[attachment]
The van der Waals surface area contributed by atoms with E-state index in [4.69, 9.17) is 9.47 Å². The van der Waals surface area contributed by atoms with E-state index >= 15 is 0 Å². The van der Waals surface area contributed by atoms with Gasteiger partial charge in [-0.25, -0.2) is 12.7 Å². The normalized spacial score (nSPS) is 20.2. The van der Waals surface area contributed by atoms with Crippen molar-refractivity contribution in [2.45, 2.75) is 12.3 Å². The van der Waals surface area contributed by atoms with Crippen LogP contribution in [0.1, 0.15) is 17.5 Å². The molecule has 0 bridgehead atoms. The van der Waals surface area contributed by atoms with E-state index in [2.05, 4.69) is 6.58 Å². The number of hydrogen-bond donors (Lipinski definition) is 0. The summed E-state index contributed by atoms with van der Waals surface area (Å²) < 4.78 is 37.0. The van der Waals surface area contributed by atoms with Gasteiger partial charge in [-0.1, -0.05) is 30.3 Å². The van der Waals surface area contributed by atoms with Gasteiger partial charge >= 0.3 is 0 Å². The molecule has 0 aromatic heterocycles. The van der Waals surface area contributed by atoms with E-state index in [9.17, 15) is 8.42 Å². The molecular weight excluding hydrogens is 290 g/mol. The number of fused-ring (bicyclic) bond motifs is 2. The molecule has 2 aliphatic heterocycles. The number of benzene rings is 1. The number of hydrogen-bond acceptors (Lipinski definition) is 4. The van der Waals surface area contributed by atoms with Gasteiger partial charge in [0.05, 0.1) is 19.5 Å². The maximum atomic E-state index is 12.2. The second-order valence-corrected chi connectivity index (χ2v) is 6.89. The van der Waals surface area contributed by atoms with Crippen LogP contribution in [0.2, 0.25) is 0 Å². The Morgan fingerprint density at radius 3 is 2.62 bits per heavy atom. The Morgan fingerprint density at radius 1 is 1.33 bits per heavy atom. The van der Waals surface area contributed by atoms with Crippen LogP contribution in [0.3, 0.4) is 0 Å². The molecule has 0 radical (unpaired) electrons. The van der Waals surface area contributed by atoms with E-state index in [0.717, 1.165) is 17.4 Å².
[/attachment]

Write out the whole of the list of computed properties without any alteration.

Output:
The van der Waals surface area contributed by atoms with E-state index in [4.69, 9.17) is 9.47 Å². The van der Waals surface area contributed by atoms with E-state index >= 15 is 0 Å². The van der Waals surface area contributed by atoms with Gasteiger partial charge in [-0.25, -0.2) is 12.7 Å². The normalized spacial score (nSPS) is 20.2. The van der Waals surface area contributed by atoms with Crippen molar-refractivity contribution in [2.45, 2.75) is 12.3 Å². The van der Waals surface area contributed by atoms with Crippen LogP contribution in [0.1, 0.15) is 17.5 Å². The molecule has 0 bridgehead atoms. The van der Waals surface area contributed by atoms with E-state index in [2.05, 4.69) is 6.58 Å². The number of hydrogen-bond donors (Lipinski definition) is 0. The summed E-state index contributed by atoms with van der Waals surface area (Å²) < 4.78 is 37.0. The van der Waals surface area contributed by atoms with Gasteiger partial charge in [-0.1, -0.05) is 30.3 Å². The van der Waals surface area contributed by atoms with Gasteiger partial charge >= 0.3 is 0 Å². The molecule has 0 aromatic heterocycles. The van der Waals surface area contributed by atoms with E-state index in [9.17, 15) is 8.42 Å². The molecular weight excluding hydrogens is 290 g/mol. The number of fused-ring (bicyclic) bond motifs is 2. The molecule has 2 aliphatic heterocycles. The number of benzene rings is 1. The number of hydrogen-bond acceptors (Lipinski definition) is 4. The van der Waals surface area contributed by atoms with Gasteiger partial charge in [0.05, 0.1) is 19.5 Å². The maximum atomic E-state index is 12.2. The second-order valence-corrected chi connectivity index (χ2v) is 6.89. The van der Waals surface area contributed by atoms with Crippen LogP contribution in [0.2, 0.25) is 0 Å². The Morgan fingerprint density at radius 3 is 2.62 bits per heavy atom. The Morgan fingerprint density at radius 1 is 1.33 bits per heavy atom. The van der Waals surface area contributed by atoms with Crippen LogP contribution in [0.3, 0.4) is 0 Å². The molecule has 0 radical (unpaired) electrons. The van der Waals surface area contributed by atoms with E-state index in [0.717, 1.165) is 17.4 Å².